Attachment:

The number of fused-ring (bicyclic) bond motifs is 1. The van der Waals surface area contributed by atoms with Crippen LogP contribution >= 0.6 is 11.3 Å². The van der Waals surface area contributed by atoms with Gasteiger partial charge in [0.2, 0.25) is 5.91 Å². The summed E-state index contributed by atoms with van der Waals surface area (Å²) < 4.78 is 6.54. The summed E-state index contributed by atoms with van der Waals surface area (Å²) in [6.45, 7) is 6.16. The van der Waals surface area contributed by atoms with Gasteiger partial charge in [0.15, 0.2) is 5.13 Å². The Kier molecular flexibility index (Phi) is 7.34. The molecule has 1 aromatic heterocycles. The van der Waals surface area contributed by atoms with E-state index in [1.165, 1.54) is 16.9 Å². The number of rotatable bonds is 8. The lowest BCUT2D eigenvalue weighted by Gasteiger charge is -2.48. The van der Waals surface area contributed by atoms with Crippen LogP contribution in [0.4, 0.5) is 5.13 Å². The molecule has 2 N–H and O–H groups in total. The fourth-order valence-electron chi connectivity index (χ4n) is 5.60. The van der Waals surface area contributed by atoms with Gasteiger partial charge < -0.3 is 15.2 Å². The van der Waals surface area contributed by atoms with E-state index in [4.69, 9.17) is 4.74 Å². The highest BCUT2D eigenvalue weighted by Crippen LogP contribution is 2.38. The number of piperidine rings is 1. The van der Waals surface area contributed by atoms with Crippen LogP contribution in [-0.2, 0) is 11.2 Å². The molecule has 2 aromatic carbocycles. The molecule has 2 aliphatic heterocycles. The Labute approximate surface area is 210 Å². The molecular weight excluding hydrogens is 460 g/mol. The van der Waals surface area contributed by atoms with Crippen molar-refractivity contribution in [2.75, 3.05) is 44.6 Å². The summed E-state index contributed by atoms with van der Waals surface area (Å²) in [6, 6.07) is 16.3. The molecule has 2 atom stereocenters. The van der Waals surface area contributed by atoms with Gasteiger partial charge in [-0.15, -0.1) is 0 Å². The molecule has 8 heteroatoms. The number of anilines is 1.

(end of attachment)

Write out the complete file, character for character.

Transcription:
The number of fused-ring (bicyclic) bond motifs is 1. The van der Waals surface area contributed by atoms with Crippen LogP contribution >= 0.6 is 11.3 Å². The van der Waals surface area contributed by atoms with Gasteiger partial charge in [0.2, 0.25) is 5.91 Å². The summed E-state index contributed by atoms with van der Waals surface area (Å²) < 4.78 is 6.54. The summed E-state index contributed by atoms with van der Waals surface area (Å²) in [6.45, 7) is 6.16. The van der Waals surface area contributed by atoms with Gasteiger partial charge in [0.15, 0.2) is 5.13 Å². The Kier molecular flexibility index (Phi) is 7.34. The molecule has 1 aromatic heterocycles. The van der Waals surface area contributed by atoms with E-state index in [1.165, 1.54) is 16.9 Å². The number of rotatable bonds is 8. The lowest BCUT2D eigenvalue weighted by Gasteiger charge is -2.48. The van der Waals surface area contributed by atoms with Crippen LogP contribution in [0.4, 0.5) is 5.13 Å². The molecule has 2 N–H and O–H groups in total. The fourth-order valence-electron chi connectivity index (χ4n) is 5.60. The van der Waals surface area contributed by atoms with Gasteiger partial charge < -0.3 is 15.2 Å². The van der Waals surface area contributed by atoms with E-state index in [4.69, 9.17) is 4.74 Å². The highest BCUT2D eigenvalue weighted by Crippen LogP contribution is 2.38. The number of piperidine rings is 1. The van der Waals surface area contributed by atoms with Crippen LogP contribution in [-0.2, 0) is 11.2 Å². The molecule has 2 aromatic carbocycles. The molecule has 2 aliphatic heterocycles. The Labute approximate surface area is 210 Å². The molecular weight excluding hydrogens is 460 g/mol. The van der Waals surface area contributed by atoms with Crippen molar-refractivity contribution in [2.75, 3.05) is 44.6 Å². The summed E-state index contributed by atoms with van der Waals surface area (Å²) in [6, 6.07) is 16.3. The molecule has 2 atom stereocenters. The van der Waals surface area contributed by atoms with Gasteiger partial charge in [-0.15, -0.1) is 0 Å². The molecule has 8 heteroatoms. The number of anilines is 1.